Encounters with a seemingly autonomous sidewalk delivery vehicle: interviews with incidentally copresent pedestrians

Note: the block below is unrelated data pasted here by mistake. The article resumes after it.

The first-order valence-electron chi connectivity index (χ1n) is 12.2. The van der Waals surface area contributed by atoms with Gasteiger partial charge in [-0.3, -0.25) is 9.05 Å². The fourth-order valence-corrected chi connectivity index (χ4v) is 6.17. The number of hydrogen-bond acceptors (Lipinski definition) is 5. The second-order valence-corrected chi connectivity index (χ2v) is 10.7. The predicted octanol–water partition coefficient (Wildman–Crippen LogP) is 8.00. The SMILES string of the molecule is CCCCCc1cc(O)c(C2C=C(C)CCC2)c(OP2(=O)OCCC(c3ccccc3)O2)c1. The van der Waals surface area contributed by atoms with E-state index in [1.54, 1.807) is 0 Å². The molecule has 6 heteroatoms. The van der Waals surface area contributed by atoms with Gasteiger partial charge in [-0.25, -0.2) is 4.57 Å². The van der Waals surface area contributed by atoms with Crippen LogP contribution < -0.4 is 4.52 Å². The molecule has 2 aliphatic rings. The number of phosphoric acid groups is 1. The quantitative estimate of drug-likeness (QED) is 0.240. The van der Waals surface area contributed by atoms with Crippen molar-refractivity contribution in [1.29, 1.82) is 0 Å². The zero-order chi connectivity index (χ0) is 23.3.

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Although several studies have explored people’s opinions on sidewalk delivery vehicles, these have all been on the basis of hypothetical interactions. This study is the first in exploring people’s opinions after having unexpectedly encountered a seemingly autonomous sidewalk delivery vehicle in person. 28 semi-structured interviews with incidentally copresent persons (InCoPs) walking down a footpath (n=46) were conducted. The research goal is twofold: to investigate underlying reasons for the correlation between perceived threat and existence acceptance found in earlier research, and to explore emergent comments made by pedestrians after the encounter. Very little instances of perceived physical and emotional threat surfaced. On the subject of cognitive threat, opinions varied. People disagreed on the subject of expected behavior and who should have priority over whom. The amount of existence acceptance was high. Positive opinions were on the convenience of the technology and reduction of CO2-emissions. Negative opinions were mainly on indirect topics such as technology causing job loss and the direction of technological change as a whole.